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Paratore leads Whitnell by 1 shot at British Masters

By The Associated Press | Updated - Jul. 23, 2020 at 1:14 p.m. | Posted - Jul. 23, 2020 at 12:33 p.m.



NEWCASTLE-UPON-TYNE, England (AP) — English golfer Dale Whitnell had an eagle and five birdies for a 7-under 64 in the second round of the British Masters to move second at Close House Golf Course on Thursday.

Whitnell is 10 under par at the halfway stage, a shot behind Italy’s Renato Paratore (66), on the European Tour’s full return to action.

The 31-year-old Whitnell played on the 2009 Walker Cup team alongside Tommy Fleetwood but struggled to establish himself in the professional ranks and was forced to take on a courier job for 10 months to make ends meet.

A victory on the Portugal Pro Golf Tour earned him five Challenge Tour invites in 2019 and he won the KPMG Trophy last September before claiming his European Tour card from the qualifying school.

“I’ve been working hard on my game and this course suits me because it’s a little bit fiddly in places,” said Whitnell, who had not earned anything from five events in 2020 before the circuit shut down due to the coronavirus pandemic.

“The peaks and troughs of the golf profession are very interesting. You’ve just got to try to deal with it the best you can," Whitnell said. “I love the game, I wouldn’t be here if I didn’t and my amateur career speaks for itself.”

South Africa’s Justin Harding fired a brilliant 63, the lowest round of the week so far, to sit alongside Whitnell on 10 under.

Overnight leader David Law (69), Calum Hill (66), Ashley Chesters (66) and Rasmus Hojgaard (67) are a stroke further back.

Tournament host and club member Lee Westwood was in danger of making an early exit after a double bogey on the first, but the 47-year-old fought back to shoot 71 and make the cut on the mark of 1 under.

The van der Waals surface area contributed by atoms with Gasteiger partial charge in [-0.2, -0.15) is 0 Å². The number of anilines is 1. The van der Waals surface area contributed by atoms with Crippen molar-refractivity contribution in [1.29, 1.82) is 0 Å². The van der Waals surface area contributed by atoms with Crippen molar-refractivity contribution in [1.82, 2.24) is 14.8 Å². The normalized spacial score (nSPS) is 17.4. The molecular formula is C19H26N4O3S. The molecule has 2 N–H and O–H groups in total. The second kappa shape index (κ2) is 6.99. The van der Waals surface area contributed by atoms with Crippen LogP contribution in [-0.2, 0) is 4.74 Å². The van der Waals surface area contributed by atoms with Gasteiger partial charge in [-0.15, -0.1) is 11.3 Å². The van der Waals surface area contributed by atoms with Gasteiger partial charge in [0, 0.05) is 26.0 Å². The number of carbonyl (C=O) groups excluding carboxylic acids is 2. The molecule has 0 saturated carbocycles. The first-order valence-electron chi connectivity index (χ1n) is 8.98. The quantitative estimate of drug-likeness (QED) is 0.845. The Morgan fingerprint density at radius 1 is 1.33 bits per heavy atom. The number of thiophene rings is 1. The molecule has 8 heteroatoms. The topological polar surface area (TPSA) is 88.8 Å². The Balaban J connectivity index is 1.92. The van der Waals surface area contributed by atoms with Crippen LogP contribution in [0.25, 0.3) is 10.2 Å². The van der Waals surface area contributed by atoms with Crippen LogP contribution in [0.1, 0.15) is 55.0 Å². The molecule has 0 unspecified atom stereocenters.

The European Tour’s strict health protocols have been applauded, but did lead to the withdrawal of England’s Andrew Johnston after nine holes of his opening round.

Johnston, who opened up last year about the mental health issues that followed his rapid rise to fame after winning the 2016 Spanish Open, said: “Being here and being confined to the hotel and course and not being able to bring my family is ultimately not what I want at this moment.

“I’m struggling to get my head around it all. One minute I’m coming out of lockdown, going out for dinner, and then the next I’m back in lockdown in a hotel room.”

Sweden’s Marcus Kinhult, the 98th-ranked defending champion and one of only three players inside the world’s top 100 featuring this week along with No. 82-ranked Eddie Pepperell, shot another 2-under 69. Pepperell (69) is on 6 under for a share of 13th place.

Miguel Ángel Jiménez (71), making his 706th appearance on the European Tour to tie the record of Sam Torrance, is tied for 35th on 3 under.

Former US Open champion Michael Campbell (80) missed the cut after a first-round 68.

The tournament marks the start of the European Tour’s “U.K. Swing,” a series of six events played in England and Wales over the next six weeks devised primarily for ease of travel for players amid the coronavirus pandemic.

The venues for the six events are all within a three-hour drive of one another, scrapping the need for air travel to which players have become accustomed on the increasingly global tour. Players and caddies have been tested on arrival, will have to check for symptoms and take a temperature test daily.

Most of Europe’s elite are in the United States ahead of a World Golf Championship in Tennessee, where the prize fund of $10.5 million is around 7½ times that of the British Masters, and then the PGA Championship in San Francisco starting on Aug. 6.

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